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Author Topic: About the Amiga Unix Distro  (Read 18818 times)


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Offline olsen

Re: About the Amiga Unix Distro
« Reply #14 from previous page: April 09, 2011, 06:49:28 AM »
Quote from: nicholas;630280
Is it compatible with 040/060 accelerators?

Funny that you'd ask, because that was a major bone of contention back then. Not only did Commodore manage to kill the product, they killed it at a time when the introduction of the '040 could have really made it into something worthwhile, had Amiga Unix supported this platform. The 68040 used to be quite expensive when it was introduced and few machines were built which used it. But at the time it was binary compatible with the entire 68k family, for which a lot of software (especially for Sun systems) still did exist, and it was faster than the SPARC CPUs used by Sun workstations in the same price range.

Now this could have really been something... But there's one problem: the 68851 PMMU, which was merged into the 68030, allowed for very compact MMU tables, but the integrated 68040 MMU did not. You'd burn an awful lot of RAM for setting up the 68040 MMU, and the MMU table format was not even compatible with the format used by the 68851/68030. This required major rewrites and redesign of the virtual memory subsystem in your Unix kernel. This was a major stumbling block, and back at the time few vendors rose to this occasion.

Offline olsen

Re: About the Amiga Unix Distro
« Reply #15 on: April 09, 2011, 08:04:37 AM »
Quote from: Failure;630266
It's difficult to install and out of the box you get broken networking, DNS that only works with "some assembly required"

I wanted to add something to the DNS issue: back when Amiga Unix was new (1990/1991), DNS was just about getting traction, so the DNS resolver that shipped with it had to be somewhat primitive.

I recall that at the time, you'd still use IPv4 addresses in order to access ftp servers. If you wanted to send e-mail through the Internet, you'd use "bang addressing", which meant that you'd type out the route mail delivery would use to reach the destination. That route would consist of host names, separated by "!" characters. Back in 1990, you could have reached me under "cbmvax!cbmehq!sourcery!olsen" ;)

Offline Pentad

Re: About the Amiga Unix Distro
« Reply #16 on: May 12, 2011, 01:22:17 PM »
I thought I would add an interesting story about Amix...

Do you folks remember the brochures for the Amiga 3000UX?  You can view a page here:

I tracked down a few of the professors in this advert to ask about the Amiga 3000UX in their programs, the demise of Commodore, and looking back what did they think.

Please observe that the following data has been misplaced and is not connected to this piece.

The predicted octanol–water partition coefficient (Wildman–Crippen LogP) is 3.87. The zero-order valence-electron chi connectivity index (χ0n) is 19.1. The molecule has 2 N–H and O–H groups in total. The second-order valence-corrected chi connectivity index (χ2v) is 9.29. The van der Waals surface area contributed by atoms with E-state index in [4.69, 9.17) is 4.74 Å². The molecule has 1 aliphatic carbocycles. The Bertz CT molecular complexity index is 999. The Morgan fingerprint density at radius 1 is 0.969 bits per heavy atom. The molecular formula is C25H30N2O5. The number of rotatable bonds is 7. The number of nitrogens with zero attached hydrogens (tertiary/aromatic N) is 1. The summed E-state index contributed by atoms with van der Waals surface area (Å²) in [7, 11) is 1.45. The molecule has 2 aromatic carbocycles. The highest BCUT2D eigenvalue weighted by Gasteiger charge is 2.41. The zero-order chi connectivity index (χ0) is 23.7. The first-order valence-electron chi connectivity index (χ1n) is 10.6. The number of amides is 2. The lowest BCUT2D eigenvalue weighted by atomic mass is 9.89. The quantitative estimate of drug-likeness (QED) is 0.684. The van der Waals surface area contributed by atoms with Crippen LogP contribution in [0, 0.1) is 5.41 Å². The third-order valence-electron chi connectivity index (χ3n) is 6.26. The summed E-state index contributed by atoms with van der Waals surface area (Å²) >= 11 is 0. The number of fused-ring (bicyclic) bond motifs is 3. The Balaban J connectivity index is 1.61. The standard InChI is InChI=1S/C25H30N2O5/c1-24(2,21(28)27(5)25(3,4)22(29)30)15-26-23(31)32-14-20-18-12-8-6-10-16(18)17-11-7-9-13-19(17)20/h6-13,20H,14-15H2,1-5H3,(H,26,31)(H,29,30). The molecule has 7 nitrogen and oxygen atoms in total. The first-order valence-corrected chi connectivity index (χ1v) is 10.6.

The replies I received were almost all like this:

-The Amiga 3000UX and Amix were amazing compared to to competition in terms of speed, price, and support.  Commodore had that on-site support deal going on during this time

-The students and faculty really loved the machines.  The ability to 'dual boot' was a very a real novelty at the time and offered great flexibility for all involved.

-In the end, it was a disaster for all involved.   Why?   Well, each university made it mandatory for a student to buy this computer (ie parents).  This isn't new or out-of-the-ordinary, however, it puts great pressure on the university to support this computer for the life of the student.

When Commodore killed the Amix platform and then went bankrupt, it caused utter panic for these organizations.  Parents used the argument "Hey you told us we HAD to buy THIS computer for our son/daughter for your program so you better damn well support it."

The guy from Lowell told me that they made it mandatory that each student buy a fully loaded Amiga 3000 UX with 18 meg of ram (16/2).  That was quite an investment by students and parents not too mention the additional price of software and a printer.  I'm trying to remember what he listed for software but I think it was a WP like Excellence! and a few others...I can't remember.

Some students were planning on doing their BA, MA, and PhD so their computer had to last 6-ish years.  When Commodore/Amix died, then you had a mix of students that the university had to support which became a bigger headache.

One of the people in the brochure told me that it became so bad that as students graduated the university offered to buy back their Amiga 3000UX for twice as much as the student paid for it.  That is how desperate they were for replacement parts.

In the end, almost all said that it was a solid platform and performed flawlessly but the sinking of Commodore was a disaster for everyone.

« Last Edit: May 12, 2011, 01:25:27 PM by Pentad »
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